The Impossible is a very tough film to review. On one hand, director Juan Antonio Bayona has made an exceptionally well-made film. From the cinematography to the composition and shot selection, and from the editing to the use of CGI, everything is top-notch in this film about the 2004 Tsunami. The actors are duly well-directed into giving Oscar nomination worthy performances with utter sincerity and a touch of class - indeed, from a technical standpoint, the craft on display is exemplary.
The problems with the film run deeper than the surface, however. The problems begin with the approach to story. The film is about the Thailand Tsunami, which left close to 300,000 people dead in its wake, and yet told from the exclusive perspective of a foreigner family vacationing in some resort. In fact, the number of actual Thai people in this film is shockingly low.
As the parents get separated, and the children are left with either of the parents, the film tries hard to give us these heroic moments and character development as core to the story. Unluckily for us, the main cast doesn't really earn their heroism or character development, instead only changing ever so slightly to resemble an arc. While they act well, the main cast doesn't really have the writing support them with fleshed-out arcs or motivations.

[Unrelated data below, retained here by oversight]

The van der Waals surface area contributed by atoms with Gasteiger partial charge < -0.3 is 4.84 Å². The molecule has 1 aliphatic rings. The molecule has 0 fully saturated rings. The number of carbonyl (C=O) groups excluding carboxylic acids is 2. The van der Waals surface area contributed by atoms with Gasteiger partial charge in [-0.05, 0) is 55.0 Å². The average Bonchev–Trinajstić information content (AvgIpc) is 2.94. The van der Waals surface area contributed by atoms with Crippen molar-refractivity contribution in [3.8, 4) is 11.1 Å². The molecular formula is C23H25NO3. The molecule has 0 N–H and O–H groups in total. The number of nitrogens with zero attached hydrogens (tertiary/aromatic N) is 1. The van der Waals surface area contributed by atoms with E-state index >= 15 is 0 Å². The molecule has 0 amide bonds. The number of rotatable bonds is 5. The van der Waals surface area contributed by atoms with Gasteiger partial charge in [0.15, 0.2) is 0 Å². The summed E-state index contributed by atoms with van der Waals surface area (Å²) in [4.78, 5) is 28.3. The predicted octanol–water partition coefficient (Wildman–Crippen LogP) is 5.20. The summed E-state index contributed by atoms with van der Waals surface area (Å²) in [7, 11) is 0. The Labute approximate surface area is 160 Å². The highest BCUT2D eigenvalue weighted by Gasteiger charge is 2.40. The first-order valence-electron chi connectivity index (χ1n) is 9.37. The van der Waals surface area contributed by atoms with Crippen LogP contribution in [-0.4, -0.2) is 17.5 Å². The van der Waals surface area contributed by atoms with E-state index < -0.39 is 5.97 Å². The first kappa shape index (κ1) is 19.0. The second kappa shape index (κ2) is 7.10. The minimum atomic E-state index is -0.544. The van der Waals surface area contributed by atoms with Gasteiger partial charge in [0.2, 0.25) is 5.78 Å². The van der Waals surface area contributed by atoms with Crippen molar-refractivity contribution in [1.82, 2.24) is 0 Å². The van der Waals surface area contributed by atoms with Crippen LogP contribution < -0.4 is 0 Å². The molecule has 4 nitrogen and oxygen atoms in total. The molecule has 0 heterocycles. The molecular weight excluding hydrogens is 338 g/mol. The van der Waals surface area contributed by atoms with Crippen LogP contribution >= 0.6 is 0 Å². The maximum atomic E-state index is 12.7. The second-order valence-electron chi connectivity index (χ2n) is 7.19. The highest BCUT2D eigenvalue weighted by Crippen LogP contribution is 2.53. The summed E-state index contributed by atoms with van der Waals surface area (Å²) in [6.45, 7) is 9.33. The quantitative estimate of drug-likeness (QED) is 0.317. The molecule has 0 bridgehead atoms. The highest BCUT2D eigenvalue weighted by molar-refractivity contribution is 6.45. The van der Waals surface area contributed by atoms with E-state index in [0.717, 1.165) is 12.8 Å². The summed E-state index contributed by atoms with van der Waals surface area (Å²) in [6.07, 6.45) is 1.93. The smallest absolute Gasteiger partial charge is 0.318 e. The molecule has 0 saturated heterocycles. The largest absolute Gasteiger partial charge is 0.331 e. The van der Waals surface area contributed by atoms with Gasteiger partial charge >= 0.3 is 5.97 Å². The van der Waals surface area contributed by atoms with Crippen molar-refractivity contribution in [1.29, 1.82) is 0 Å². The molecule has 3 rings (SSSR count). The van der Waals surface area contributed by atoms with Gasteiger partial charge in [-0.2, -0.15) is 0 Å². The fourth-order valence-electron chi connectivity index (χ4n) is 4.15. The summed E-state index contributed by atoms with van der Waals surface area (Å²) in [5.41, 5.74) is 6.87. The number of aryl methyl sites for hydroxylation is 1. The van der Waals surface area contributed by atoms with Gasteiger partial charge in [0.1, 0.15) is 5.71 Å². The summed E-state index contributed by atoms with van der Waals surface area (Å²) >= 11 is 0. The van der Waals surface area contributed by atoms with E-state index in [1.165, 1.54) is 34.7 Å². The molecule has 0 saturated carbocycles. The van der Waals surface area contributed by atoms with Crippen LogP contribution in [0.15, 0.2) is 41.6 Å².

The end result is an impressive-looking film where a small kid stops being a bully after three hundred thousand people have died. Watching a tragedy that affected millions, through the prism of this family that, while its members love each other very much, is not exactly the worst affected, is a deeply strange experience. They did lose all their stuff, so at least there is that.
This is a terrible turn in an otherwise decent film - the audience unable to discern between people for whom the tragedy has made a turn for the worse, and these characters are shown as those who go through a lot of confusion, while the real suffering happens around them.
All the craft in the world also does not hide the mawkishness with which the film has been coloured - cliched and annoying ploys to win the votes at the Oscars, making the film a reward grab over a genuinely interesting piece of cinema. It takes human tragedy, and turns that into this random story of foreigners getting separated and then finding themselves.
At what it does best - emotional manipulation via great filmmaking - this film succeeds. It's when it tries to be more, that it fails at the basics of being a film. Watch with the caveat that you may not be able to enjoy this story of guys with missing luggages in the midst of an earth-shattering natural disaster.